Women's Places: Architecture and Design 1860-1960
What was different about the environments that women created as architects, designers and clients at a time when they were gaining increasing political and social status in a male world? Through a series of case studies, Women's Places: Architecture and Design 1860-1960, examines in detail the professional and domestic spaces created by women who had money and the opportunity to achieve their ideal. Set against a background of accepted notions of modernity relating to design and architecture of the late 19th and early 20th centuries, this book provides a fascinating insight into women's social aspirations and identities. It offers new information and new interpretations in the study of gender, material culture and the built environment in the period 1860-1960.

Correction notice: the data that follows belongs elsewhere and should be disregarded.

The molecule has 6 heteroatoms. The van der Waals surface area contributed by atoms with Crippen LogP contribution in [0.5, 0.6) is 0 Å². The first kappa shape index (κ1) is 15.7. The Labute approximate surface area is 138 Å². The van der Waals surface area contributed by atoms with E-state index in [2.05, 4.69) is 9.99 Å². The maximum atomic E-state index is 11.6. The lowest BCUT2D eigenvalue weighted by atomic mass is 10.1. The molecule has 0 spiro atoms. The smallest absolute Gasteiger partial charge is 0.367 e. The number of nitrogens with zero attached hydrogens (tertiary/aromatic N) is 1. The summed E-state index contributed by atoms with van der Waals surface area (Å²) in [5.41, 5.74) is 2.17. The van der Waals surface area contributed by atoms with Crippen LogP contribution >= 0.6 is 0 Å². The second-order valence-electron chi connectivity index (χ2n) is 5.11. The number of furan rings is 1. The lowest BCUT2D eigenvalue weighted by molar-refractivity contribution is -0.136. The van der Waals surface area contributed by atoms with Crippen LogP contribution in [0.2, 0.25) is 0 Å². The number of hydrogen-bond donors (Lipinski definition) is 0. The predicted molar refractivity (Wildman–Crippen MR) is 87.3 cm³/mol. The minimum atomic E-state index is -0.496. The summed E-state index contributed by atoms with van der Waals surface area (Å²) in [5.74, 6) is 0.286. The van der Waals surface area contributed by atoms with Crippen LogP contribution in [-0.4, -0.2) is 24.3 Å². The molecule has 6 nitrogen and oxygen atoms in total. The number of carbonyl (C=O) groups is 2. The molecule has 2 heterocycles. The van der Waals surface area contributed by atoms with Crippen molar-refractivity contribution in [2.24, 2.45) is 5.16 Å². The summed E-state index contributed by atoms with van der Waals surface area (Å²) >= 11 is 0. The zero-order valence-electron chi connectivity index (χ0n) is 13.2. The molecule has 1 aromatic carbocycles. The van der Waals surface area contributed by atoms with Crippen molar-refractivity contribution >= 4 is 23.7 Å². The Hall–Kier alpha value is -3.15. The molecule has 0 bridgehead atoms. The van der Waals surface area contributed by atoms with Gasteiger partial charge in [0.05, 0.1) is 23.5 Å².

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Aesthetic Movement architectural history architecture and design Archive artistic Auguste Perret Badovici Baker Banham bedroom Britain British builder building built chapter collaboration Colony Club commission context Corbusier created creative culture Denby Denby's Diaries domestic Dora Gordine Dorich House E.W. Godwin Eileen Gray Elizabeth Denby Elsie de Wolfe Emily Hall environment exhibition feminine feminist Figure floor Friedman Fry's furniture Gallery gender Godwin Gordine's Gray's Greenaway's Hall sisters Hampstead historians Ibid ideas interior decoration Jean Badovici Journal Kate Greenaway Kensal House Kensington Le Corbusier Léautaud letter living London Marie Dormoy Maxwell Fry Modern Architecture modernist Ogden Armour op.cit paint Paris Princess Louise professional programme relationship RIBA Richard Hare Richard Norman Shaw role Rudolph's Sassoon House schemes Schröder sculptor sexuality significant social space sphere status studio style suggested Taste twentieth century University Press Victorian wealthy West Wickham Wolfe's woman women York